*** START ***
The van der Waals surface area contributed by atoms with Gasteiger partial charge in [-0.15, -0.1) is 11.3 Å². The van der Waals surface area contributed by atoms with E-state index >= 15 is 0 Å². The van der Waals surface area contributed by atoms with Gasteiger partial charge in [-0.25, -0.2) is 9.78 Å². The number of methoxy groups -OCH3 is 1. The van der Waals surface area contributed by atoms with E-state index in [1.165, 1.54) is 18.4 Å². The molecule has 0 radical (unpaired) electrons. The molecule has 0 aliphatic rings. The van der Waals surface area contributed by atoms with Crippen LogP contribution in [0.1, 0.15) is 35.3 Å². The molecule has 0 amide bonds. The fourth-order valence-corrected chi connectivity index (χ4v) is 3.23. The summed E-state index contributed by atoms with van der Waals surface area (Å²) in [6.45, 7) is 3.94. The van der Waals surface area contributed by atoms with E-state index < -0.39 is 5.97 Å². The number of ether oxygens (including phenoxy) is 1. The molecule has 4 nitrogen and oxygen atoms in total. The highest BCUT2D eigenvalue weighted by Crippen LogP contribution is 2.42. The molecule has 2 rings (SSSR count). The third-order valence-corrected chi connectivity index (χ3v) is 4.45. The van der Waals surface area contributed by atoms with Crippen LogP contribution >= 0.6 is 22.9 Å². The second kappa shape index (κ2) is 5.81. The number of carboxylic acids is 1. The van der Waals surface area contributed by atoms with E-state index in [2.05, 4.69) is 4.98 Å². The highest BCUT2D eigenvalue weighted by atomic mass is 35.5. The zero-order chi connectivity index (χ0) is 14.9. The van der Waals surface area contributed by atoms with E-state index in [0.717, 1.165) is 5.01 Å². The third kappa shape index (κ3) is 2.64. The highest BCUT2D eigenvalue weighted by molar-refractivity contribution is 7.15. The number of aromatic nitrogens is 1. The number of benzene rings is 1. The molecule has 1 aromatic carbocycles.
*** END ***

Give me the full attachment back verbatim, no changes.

The van der Waals surface area contributed by atoms with Gasteiger partial charge in [-0.15, -0.1) is 11.3 Å². The van der Waals surface area contributed by atoms with E-state index >= 15 is 0 Å². The van der Waals surface area contributed by atoms with Gasteiger partial charge in [-0.25, -0.2) is 9.78 Å². The number of methoxy groups -OCH3 is 1. The van der Waals surface area contributed by atoms with E-state index in [1.165, 1.54) is 18.4 Å². The molecule has 0 radical (unpaired) electrons. The molecule has 0 aliphatic rings. The van der Waals surface area contributed by atoms with Crippen LogP contribution in [0.1, 0.15) is 35.3 Å². The molecule has 0 amide bonds. The fourth-order valence-corrected chi connectivity index (χ4v) is 3.23. The summed E-state index contributed by atoms with van der Waals surface area (Å²) in [6.45, 7) is 3.94. The van der Waals surface area contributed by atoms with E-state index < -0.39 is 5.97 Å². The number of ether oxygens (including phenoxy) is 1. The molecule has 4 nitrogen and oxygen atoms in total. The highest BCUT2D eigenvalue weighted by Crippen LogP contribution is 2.42. The molecule has 2 rings (SSSR count). The third-order valence-corrected chi connectivity index (χ3v) is 4.45. The van der Waals surface area contributed by atoms with Crippen LogP contribution >= 0.6 is 22.9 Å². The second kappa shape index (κ2) is 5.81. The number of carboxylic acids is 1. The van der Waals surface area contributed by atoms with E-state index in [2.05, 4.69) is 4.98 Å². The highest BCUT2D eigenvalue weighted by atomic mass is 35.5. The zero-order chi connectivity index (χ0) is 14.9. The van der Waals surface area contributed by atoms with E-state index in [0.717, 1.165) is 5.01 Å². The third kappa shape index (κ3) is 2.64. The highest BCUT2D eigenvalue weighted by molar-refractivity contribution is 7.15. The number of aromatic nitrogens is 1. The number of benzene rings is 1. The molecule has 1 aromatic carbocycles.